Considered by chefs as the best paste tomato in the world. Compared to the Roma Tomato, San Marzano tomatoes are thinner and more pointed. The flesh is much thicker with fewer seeds, and the taste is stronger, sweeter and less acidic. Also, unlike the Roma Tomato San Marzano vines are indeterminate and have a somewhat longer season than other paste tomato varieties. As is typical of heirloom plants, San Marzano is an open-pollinated variety that breeds true from generation to generation, making seed saving practical for the home gardener or farmer.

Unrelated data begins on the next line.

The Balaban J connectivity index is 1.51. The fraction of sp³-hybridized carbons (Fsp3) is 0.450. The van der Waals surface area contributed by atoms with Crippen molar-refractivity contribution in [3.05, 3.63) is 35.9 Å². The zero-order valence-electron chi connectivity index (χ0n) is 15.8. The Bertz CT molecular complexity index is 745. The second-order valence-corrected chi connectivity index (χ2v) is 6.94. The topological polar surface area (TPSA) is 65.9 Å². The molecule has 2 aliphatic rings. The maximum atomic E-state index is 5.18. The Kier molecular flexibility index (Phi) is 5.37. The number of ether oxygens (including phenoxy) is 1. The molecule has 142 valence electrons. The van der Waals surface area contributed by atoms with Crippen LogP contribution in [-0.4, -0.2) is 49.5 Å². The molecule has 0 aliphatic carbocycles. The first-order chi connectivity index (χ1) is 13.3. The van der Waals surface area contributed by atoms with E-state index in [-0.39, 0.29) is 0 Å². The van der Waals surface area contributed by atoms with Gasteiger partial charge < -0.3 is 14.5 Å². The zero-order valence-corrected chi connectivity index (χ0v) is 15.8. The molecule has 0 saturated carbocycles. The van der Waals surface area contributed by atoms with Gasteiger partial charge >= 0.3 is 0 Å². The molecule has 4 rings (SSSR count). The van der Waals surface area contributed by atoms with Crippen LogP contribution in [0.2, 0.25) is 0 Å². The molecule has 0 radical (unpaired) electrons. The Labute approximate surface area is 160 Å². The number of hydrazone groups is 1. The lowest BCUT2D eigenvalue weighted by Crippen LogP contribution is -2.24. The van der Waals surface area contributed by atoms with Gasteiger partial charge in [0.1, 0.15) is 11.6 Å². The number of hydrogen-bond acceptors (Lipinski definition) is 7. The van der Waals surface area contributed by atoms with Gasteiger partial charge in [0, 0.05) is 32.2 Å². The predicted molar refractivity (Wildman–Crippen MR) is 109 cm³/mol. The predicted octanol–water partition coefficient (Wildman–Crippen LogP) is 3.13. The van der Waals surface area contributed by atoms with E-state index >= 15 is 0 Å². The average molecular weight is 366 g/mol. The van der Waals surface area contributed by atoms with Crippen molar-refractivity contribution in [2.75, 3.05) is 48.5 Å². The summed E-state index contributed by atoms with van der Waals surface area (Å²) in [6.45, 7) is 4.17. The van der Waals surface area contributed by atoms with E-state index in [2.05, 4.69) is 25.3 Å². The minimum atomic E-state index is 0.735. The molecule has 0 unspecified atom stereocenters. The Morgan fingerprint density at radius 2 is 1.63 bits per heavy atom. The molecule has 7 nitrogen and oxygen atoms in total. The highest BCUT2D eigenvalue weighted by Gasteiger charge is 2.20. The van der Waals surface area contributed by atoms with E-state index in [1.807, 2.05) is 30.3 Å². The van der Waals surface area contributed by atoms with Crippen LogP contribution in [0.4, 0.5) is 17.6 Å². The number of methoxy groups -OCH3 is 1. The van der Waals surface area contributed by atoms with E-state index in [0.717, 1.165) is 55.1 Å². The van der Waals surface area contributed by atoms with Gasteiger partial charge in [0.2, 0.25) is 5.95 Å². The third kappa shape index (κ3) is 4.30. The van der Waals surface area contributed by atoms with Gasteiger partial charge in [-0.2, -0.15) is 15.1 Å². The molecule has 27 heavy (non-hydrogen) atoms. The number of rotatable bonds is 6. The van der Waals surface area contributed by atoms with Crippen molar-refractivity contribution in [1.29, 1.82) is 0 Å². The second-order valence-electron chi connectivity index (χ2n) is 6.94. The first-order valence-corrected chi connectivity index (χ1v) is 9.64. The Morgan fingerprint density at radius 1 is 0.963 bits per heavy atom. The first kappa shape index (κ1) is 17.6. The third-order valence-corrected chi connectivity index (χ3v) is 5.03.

According to Wikipedia, "the first seed of the San Marzano tomato came to Campania in 1770, as a gift from the Viceroyalty of Peru to the Kingdom of Naples, and that it was planted in the area that corresponds to the present commune of San Marzano sul Sarno. They come from a small town of the same name near Naples, Italy, and were first grown in volcanic soil in the shadow of Mount Vesuvius.
In the United States, San Marzano tomatoes are the genetic base for another popular paste tomato, the Roma Tomato. The Roma is a cross between a San Marzano and two other varieties (one of which was also a San Marzano hybrid), was introduced by the USDA in 1955.